This brief tutorial shows students and new users how to extract or unzip tar archived files compressed with xz compression ending in .tar.xz or .txz on Ubuntu 18.04 LTS.
The tar command allows you to create and extract tar archives. There are many compression algorithms used by the tar command including, gzip, bzip2, bz2, xz and more.
Tar archives compressed with xz will end with either .tar.xz or .txz.
If you’re a student or new user looking for a Linux system to learn on, the easiest place to start is Ubuntu Linux OS. It’s a great Linux operating system for beginners.
Ubuntu is an open source Linux operating systems that runs on desktops, laptops, server and other device.
While learning Ubuntu, you will find that Linux isn’t so different than Windows and other operating systems in so many ways, especially when it comes to using the system to get work done.…
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When you’re ready to learn how extract files compressed with tar, follow the guide below:
About tar command:
On Linux systems, including Ubuntu the tar command creates, maintain and extract files that are archived in tar format. “Tar” stands for tape archive. It is one of the many archiving file format available.
The syntax is the rule and format of how the tar command can be used. These syntax options can be reordered, but a straight format must be followed.,.
Below is an example syntax of how to use the tar command.
tar [OPTION.] [FILE].
The command line options are switches or flags that determined how the commands are executed or controlled. they modify the behavior of the commands. they are separated by spaces and followed after the commands.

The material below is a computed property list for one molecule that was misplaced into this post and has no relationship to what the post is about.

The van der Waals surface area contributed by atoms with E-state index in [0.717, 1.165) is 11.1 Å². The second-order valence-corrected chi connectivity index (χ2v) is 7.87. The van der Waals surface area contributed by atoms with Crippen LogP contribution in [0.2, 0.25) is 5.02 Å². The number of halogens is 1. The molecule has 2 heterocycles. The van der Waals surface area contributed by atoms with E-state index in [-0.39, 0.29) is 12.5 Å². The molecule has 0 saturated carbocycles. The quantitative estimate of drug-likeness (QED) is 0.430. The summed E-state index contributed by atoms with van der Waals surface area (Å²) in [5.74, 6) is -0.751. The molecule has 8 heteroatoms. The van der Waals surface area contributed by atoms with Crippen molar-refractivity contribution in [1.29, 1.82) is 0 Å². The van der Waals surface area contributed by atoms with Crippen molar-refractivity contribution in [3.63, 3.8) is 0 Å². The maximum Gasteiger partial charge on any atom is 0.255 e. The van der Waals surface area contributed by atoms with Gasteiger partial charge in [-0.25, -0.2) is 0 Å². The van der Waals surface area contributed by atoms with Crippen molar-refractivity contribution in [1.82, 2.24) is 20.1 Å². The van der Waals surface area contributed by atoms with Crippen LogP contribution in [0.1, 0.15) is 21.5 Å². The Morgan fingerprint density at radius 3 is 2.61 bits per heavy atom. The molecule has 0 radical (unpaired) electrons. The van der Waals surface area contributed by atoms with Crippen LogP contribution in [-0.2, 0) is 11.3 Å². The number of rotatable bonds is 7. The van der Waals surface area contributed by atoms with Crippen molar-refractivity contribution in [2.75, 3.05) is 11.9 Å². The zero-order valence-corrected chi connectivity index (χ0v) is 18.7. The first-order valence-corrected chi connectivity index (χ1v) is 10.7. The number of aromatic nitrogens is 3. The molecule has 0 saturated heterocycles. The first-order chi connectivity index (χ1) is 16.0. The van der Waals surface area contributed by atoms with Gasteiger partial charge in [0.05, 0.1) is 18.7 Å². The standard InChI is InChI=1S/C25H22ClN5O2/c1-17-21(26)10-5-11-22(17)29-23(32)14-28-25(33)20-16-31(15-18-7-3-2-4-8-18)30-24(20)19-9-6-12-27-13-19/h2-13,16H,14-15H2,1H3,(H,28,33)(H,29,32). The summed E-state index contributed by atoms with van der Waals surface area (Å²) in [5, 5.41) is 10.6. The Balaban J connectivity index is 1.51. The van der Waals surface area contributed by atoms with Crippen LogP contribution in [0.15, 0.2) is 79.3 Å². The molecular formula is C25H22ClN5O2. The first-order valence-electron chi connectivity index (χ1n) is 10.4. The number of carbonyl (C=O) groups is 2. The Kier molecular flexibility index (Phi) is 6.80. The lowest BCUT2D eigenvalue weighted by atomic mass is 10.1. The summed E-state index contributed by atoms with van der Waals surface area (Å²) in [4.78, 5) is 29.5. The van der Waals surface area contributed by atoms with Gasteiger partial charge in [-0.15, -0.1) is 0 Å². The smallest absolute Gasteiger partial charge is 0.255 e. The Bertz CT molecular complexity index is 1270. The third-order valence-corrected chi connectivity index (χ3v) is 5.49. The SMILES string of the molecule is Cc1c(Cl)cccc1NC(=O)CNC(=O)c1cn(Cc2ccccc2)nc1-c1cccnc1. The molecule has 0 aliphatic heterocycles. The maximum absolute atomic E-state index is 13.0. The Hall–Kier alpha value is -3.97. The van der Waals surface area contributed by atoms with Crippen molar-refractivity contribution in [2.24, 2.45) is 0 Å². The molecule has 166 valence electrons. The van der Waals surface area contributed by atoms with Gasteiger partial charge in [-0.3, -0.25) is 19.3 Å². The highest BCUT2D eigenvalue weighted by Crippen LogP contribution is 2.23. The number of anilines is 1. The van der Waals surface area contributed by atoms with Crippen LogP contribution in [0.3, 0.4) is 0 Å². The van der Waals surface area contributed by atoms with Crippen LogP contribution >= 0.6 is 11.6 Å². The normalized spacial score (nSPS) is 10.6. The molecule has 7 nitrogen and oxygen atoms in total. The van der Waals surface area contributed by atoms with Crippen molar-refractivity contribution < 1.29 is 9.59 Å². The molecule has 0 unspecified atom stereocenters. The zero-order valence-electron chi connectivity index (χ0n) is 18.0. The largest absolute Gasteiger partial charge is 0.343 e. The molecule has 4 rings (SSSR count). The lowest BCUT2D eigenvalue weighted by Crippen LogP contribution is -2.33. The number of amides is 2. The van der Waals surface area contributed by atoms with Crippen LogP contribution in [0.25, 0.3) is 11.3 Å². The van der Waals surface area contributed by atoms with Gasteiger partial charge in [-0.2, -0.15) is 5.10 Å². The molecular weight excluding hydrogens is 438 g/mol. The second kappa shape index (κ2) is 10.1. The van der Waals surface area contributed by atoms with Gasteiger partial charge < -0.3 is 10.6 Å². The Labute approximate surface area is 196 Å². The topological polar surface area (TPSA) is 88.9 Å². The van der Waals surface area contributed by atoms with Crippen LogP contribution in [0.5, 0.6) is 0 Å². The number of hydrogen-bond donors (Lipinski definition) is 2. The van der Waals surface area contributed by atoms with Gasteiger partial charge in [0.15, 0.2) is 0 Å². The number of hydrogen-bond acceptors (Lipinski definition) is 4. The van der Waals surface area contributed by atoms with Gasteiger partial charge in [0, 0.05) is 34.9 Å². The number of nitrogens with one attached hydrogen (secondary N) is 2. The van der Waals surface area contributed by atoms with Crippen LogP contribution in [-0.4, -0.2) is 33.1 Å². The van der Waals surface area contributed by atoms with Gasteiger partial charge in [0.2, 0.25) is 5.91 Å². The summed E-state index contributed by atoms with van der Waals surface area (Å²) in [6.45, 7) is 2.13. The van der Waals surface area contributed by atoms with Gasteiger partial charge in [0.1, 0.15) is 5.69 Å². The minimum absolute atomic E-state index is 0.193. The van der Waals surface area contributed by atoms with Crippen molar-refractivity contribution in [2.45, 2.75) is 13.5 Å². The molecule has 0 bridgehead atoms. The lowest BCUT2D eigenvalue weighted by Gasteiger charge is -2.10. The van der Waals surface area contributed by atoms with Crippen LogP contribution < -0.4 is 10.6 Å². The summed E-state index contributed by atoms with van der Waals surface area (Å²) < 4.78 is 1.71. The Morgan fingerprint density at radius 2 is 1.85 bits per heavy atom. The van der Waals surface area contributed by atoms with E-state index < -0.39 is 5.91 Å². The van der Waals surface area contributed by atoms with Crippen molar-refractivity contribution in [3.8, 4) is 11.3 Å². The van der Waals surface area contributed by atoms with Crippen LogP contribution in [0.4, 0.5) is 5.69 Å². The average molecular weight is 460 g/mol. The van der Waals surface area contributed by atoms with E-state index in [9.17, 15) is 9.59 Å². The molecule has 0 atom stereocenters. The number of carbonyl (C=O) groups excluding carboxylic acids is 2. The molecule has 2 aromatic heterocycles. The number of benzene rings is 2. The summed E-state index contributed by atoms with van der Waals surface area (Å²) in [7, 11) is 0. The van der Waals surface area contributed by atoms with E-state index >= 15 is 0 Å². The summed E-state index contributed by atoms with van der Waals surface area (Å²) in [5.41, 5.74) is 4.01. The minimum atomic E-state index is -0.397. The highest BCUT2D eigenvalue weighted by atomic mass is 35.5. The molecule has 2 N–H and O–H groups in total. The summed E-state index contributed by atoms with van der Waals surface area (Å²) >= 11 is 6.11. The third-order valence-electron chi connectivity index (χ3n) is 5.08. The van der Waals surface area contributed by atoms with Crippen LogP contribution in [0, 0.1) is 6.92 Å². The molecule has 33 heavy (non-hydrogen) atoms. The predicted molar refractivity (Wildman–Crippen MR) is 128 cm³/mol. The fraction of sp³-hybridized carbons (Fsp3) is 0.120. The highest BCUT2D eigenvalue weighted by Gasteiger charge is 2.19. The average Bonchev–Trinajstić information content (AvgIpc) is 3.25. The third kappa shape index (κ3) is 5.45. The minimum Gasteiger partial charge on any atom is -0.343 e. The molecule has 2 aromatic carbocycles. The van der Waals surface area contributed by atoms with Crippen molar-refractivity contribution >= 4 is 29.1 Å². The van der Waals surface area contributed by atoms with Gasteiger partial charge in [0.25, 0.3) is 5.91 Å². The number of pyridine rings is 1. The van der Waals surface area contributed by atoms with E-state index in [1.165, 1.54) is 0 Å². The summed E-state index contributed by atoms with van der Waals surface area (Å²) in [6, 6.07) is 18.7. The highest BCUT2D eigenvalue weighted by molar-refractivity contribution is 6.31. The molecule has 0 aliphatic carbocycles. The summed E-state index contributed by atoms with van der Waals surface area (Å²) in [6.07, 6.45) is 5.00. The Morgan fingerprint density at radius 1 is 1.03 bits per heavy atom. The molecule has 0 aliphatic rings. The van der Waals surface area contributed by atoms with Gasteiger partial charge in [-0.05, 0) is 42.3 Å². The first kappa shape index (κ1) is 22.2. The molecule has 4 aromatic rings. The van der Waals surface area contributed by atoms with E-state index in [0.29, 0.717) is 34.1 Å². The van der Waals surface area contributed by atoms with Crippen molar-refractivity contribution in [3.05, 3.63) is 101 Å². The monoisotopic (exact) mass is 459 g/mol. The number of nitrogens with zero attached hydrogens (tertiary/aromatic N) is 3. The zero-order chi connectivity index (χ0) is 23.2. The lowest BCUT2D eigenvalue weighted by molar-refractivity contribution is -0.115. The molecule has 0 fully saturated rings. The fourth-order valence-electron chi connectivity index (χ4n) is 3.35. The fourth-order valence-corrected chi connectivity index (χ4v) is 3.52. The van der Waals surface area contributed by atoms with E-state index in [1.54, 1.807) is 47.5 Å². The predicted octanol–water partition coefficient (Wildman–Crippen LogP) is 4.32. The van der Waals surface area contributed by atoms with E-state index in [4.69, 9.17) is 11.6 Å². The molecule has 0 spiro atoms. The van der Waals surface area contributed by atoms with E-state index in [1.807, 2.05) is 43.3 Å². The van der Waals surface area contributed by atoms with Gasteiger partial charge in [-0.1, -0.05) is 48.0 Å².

Below are some options of the tar command:
|FILE.||Replace FILE.. with the name of the archived file you wan to extract.|
|-x, –extract, –get||Use the -x or –extract or –get to extract files from an archive|
|-f, –file=ARCHIVE||Use the -f or –file to specify the use of archive file to extract|
|-v, –verbose||Use the -v or –verbose to verbosely list files being processed|
|-t, –list||Use the -t or -list to list the content of an archive|
|–help||Display a help message and exit.|
Before creating or extracting tar.xz files, you must first install xz-utils.
To do that, run the commands below:
sudo apt-get install xz-utils
After installing the utility, you can begin creating .tar.xz file using the commands below;
tar -cJf confidential.tar.xz private
That should create a .tar.xz confidential.tar.xz file of the private content.
Below are some examples of how to run and use the tar on Ubuntu Linux.
Simply run the tar command to invoke it.
To extract a tar archive file compressed with xz compression algorithm, you run the command below:
tar -xvf archive.tar.xz
The command above will extract the archive file into the current working directory. If you want to extract a tar file into another directory, simply run it with the -C option.
tar -xvf archive.tar.xz -C /remote/directory/
The command above will extract the archive file into /remote/directory directory or folder.
If you want to list the content of an archived file compressed with tar.xz, you use the -t or –list command options. This options list all files in archive.tar verbosely.
tar -tvf archive.tar.xz
That should list the content of the archive. Remember to always use the -f option to tell the command you’re working with a file archive.
When you run su with the –help option, you’ll see the help text below:
Usage: tar [OPTION.] [FILE]. GNU 'tar' saves many files together into a single tape or disk archive, and can restore individual files from the archive. Examples: tar -cf archive.tar foo bar # Create archive.tar from files foo and bar. tar -tvf archive.tar # List all files in archive.tar verbosely. tar -xf archive.tar # Extract all files from archive.tar. Local file name selection: --add-file=FILE add given FILE to the archive (useful if its name
Congratulations! You’ve learned how to use the tar command to extract archived compressed with .tar.xz or .txz on Ubuntu.
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